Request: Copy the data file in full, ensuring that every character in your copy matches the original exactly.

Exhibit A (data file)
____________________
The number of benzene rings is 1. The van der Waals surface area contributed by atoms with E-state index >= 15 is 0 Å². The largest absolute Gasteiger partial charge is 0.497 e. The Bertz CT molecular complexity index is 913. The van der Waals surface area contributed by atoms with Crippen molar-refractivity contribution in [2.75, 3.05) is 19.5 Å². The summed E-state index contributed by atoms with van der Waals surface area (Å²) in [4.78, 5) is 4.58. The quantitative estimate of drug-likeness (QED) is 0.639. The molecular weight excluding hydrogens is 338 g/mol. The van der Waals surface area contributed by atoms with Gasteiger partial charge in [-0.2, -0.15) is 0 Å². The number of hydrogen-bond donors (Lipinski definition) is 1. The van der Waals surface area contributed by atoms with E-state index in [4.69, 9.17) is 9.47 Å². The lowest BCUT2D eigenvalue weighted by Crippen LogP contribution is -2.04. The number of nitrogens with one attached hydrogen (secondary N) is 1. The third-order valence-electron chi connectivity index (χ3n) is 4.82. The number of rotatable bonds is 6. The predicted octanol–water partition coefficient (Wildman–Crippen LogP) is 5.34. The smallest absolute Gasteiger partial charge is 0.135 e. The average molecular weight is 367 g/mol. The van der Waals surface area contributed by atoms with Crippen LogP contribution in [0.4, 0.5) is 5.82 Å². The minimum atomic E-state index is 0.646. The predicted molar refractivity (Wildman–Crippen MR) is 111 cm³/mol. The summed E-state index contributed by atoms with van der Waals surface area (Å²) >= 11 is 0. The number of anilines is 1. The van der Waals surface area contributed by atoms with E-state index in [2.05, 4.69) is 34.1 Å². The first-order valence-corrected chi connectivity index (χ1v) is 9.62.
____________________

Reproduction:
The number of benzene rings is 1. The van der Waals surface area contributed by atoms with E-state index >= 15 is 0 Å². The largest absolute Gasteiger partial charge is 0.497 e. The Bertz CT molecular complexity index is 913. The van der Waals surface area contributed by atoms with Crippen molar-refractivity contribution in [2.75, 3.05) is 19.5 Å². The summed E-state index contributed by atoms with van der Waals surface area (Å²) in [4.78, 5) is 4.58. The quantitative estimate of drug-likeness (QED) is 0.639. The molecular weight excluding hydrogens is 338 g/mol. The van der Waals surface area contributed by atoms with Gasteiger partial charge in [-0.2, -0.15) is 0 Å². The number of hydrogen-bond donors (Lipinski definition) is 1. The van der Waals surface area contributed by atoms with E-state index in [4.69, 9.17) is 9.47 Å². The lowest BCUT2D eigenvalue weighted by Crippen LogP contribution is -2.04. The number of nitrogens with one attached hydrogen (secondary N) is 1. The third-order valence-electron chi connectivity index (χ3n) is 4.82. The number of rotatable bonds is 6. The predicted octanol–water partition coefficient (Wildman–Crippen LogP) is 5.34. The smallest absolute Gasteiger partial charge is 0.135 e. The average molecular weight is 367 g/mol. The van der Waals surface area contributed by atoms with Crippen LogP contribution in [0.4, 0.5) is 5.82 Å². The minimum atomic E-state index is 0.646. The predicted molar refractivity (Wildman–Crippen MR) is 111 cm³/mol. The summed E-state index contributed by atoms with van der Waals surface area (Å²) >= 11 is 0. The number of anilines is 1. The van der Waals surface area contributed by atoms with E-state index in [2.05, 4.69) is 34.1 Å². The first-order valence-corrected chi connectivity index (χ1v) is 9.62.